Wednesday, September 28, 2016

Love 'Em or Hate 'Em, Icebreakers Have Value!

Cari Room has written an article this week for New York magazine titled, "Icebreakers Are Terrible. They Also, Unfortunately, Work Really Well." She interviews former Rice University Anton Villado in the article. Villado argues that icebreakers accomplish three important things for a group: 
  1. They calm people's nerves about being in an unfamiliar or novel situation.
  2. They also provide an opportunity for the facilitator to model the behavior that people should expect throughout the session, and/or the behavior he or she would like to encourage. Team members also can model behavior, providing that all-important first impression about themselves. 
  3. Most importantly, they provide an opportunity for self-disclosure. People grow closer to one another when they share about themselves.   Research shows that self-disclosure proves more effective at building relationships than simple small talk.  
Penn State Professor Susan Mohammed explains in the article that icebreakers can begin to build psychological safety within a group. Room writes, 

And even when the bonds it creates are superficial and temporary, both Villado and Mohammed say that an icebreaker can help to foster a sense of “psychological safety,” or an atmosphere in which people feel free to speak up — to question, criticize, say something out-there — without fear of being ostracized. “Having people do weird and crazy stuff, or step out and do something wild — having people feel kind of uncomfortable, basically — would begin to help foster that,” Mohammed says. You may hate every second of it, but you’re not the only one undergoing humiliation. If everyone in the room has to tell their life story in a silly voice, or mime their favorite thing to do on weekends, at least you all look stupid together.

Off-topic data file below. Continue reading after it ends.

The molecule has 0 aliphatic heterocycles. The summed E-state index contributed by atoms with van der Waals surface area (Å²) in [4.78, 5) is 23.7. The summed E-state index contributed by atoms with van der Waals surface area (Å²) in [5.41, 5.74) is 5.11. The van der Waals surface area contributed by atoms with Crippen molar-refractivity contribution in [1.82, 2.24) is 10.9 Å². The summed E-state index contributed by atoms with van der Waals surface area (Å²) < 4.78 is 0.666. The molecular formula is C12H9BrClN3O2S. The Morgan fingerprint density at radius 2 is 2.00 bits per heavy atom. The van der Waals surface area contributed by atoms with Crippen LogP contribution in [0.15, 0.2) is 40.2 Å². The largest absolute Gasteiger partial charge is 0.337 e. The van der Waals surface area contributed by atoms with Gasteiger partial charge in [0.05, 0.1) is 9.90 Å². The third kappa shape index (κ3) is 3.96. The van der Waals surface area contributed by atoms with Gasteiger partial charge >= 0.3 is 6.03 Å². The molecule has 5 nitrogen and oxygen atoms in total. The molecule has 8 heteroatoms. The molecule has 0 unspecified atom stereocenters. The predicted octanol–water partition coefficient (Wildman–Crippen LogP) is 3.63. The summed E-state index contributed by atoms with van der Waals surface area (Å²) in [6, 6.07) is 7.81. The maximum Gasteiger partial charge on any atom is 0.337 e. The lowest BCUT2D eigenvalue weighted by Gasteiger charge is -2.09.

Mohammed stresses, however, that one should set the appropriate expectations for icebreakers. They can begin to build psychological safety, but much more work needs to be done to create a climate where people truly feel comfortable speaking up, asking questions, admitting mistakes, and expressing dissent. I agree wholeheartedly. Ultimately, psychological safety will be shaped by how people begin to engage with one another as they work to solve real problems. Moreover, if the team has a leader, that person will have a substantial impact on the climate of psychological safety. Icebreakers can be helpful, but you have to build upon that "risk-taking" atmosphere with concrete actions that make people comfortable speaking up on real issues.

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